Monday, December 29, 2014

“Elevation” and “Two Days, One Night”

Elevation from Roundtable Pictures on Vimeo.

Update: Marion Cotillard has been nominated for a Best Actress Oscar for her role in the Dardennes' "Deux jours, une nuit."

The new film by the Dardenne brothers, “Deux jours, une nuit,” (“Two days, one night”) is causing quite a stir, mostly due to the rapturous reviews that Marion Cotillard is receiving for her portrayal of a working class woman who loses her job and tries to win it back. Cotillard is Sandra, who learns that her coworkers have been able to cover her shifts during a lengthy illness (she has a breakdown) and have been promised a bonus of 1,000 euros if they agree to lay her off. The two days and one night of the title describe the timespan that Sandra has to get her colleagues to change their minds. She needs her job, but they also could use the extra money.

Monday, December 15, 2014

Dec. 15, 1939: "Gone With The Wind" premieres

And we explore the connection between Margaret Mitchell and James Joyce

It may not be the greatest motion picture ever made, as critic Leonard Maltin said, but it may be the greatest example of the kind of movies Hollywood used to create. Like many pictures featuring black actors in the 1930s and 40s, some of this is difficult to watch — excepting a stunning moment with Mammy (Hattie McDaniel) and Scarlett (Vivien Leigh) as they walk up the stairs to try to get a grieving Rhett Butler out of his room. This scene undoubtedly won McDaniel the Oscar.

Be that as it may, it's hard to understand there was a time when a movie, no matter how large and opulent, could capture the attention of an entire nation. (The first half of "The Hunger Games" final installment may have been the most popular movie this weekend, but I don't know a single person who's seen it.) But that was the case of GWTW. The search for the actress to play Scarlett made national headlines and for many years this was the highest grossing movie of all time. It was also the only movie for decades that was known for its acronym. Everyone knew what GWTW meant.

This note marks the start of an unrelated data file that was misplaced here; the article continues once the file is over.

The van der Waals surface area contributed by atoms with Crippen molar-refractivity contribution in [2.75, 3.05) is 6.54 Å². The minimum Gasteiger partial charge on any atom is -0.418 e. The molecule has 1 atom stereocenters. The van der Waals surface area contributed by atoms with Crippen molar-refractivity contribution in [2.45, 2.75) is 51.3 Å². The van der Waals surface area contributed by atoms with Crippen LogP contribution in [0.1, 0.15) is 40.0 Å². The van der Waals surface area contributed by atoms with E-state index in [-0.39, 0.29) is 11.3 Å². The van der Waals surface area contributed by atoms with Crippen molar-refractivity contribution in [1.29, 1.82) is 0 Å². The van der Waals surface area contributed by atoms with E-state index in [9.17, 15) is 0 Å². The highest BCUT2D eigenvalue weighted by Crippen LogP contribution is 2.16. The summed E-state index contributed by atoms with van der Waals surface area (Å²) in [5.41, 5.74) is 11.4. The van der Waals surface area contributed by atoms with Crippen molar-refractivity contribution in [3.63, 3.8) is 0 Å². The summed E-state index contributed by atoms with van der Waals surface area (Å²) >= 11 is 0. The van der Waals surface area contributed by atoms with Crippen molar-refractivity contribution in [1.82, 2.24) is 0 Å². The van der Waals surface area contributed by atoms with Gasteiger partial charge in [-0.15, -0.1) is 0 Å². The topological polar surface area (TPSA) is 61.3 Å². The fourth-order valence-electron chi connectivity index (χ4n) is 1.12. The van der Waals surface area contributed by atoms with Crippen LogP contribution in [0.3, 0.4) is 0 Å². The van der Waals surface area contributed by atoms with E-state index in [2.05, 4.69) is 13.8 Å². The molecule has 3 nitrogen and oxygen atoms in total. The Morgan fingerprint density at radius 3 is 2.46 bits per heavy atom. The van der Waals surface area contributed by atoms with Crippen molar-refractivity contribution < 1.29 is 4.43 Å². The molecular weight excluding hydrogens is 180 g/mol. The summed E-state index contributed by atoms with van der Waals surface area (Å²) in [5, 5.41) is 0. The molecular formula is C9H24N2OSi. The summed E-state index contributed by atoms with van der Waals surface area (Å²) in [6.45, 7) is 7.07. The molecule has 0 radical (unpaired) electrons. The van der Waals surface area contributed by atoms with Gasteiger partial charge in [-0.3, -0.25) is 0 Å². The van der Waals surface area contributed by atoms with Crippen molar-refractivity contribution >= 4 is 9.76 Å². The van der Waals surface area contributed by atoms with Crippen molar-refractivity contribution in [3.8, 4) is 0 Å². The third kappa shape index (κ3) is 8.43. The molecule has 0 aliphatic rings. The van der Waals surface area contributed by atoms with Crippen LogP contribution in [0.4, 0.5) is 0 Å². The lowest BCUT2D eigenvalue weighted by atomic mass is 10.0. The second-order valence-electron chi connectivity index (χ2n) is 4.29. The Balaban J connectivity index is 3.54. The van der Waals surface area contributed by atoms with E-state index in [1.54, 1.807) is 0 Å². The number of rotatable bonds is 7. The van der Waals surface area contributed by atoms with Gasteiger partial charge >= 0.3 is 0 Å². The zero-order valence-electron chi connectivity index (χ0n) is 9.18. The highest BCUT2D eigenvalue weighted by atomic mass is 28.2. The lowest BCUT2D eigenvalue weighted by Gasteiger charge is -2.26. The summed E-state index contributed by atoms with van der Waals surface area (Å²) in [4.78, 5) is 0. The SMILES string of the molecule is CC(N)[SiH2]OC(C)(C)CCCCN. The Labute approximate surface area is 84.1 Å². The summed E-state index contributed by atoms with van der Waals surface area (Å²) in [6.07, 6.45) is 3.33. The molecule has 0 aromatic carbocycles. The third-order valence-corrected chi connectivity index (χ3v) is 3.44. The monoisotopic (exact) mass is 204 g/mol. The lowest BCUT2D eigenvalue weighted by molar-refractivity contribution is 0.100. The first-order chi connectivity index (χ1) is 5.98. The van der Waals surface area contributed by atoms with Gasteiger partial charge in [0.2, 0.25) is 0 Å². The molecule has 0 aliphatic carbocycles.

It is no wonder that producer David O. Selznick chose to film in color. The opening paragraphs of the novel are a splash of color:

Thursday, December 11, 2014

The Spielberg Manifesto

How a 27-year old speech by one of the most powerful figures in movie history can still change the movies

By Lars Trodson

There is a manifesto coming out of Hollywood that industry leaders hope will reinvigorate ticket sales, if not the artform. The manifesto isn't the idea of any specific group or individual; it's been issued piecemeal through interviews, articles and columns in such publications as The Hollywood Reporter, and The New York Times. The manifesto can be summed up in just a few words: Technology will save tomorrow.

This belief is advocated by such disparate luminaries as special effects pioneer Douglas Trumbull, screenwriter and director Paul Schrader and the futurist Faith Popcorn. These people are predicting that bigger screens, immersive technologies and better food will be the gateway to a revived industry.

The recent flurry of interest on how to save the movies has come about because of the dismal 2014 summer season. After those box office receipts emerged, experts started to weigh in on the future. This viewpoint deserves to be called a manifesto because, despite the number of voices involved, almost everyone is advocating the same path.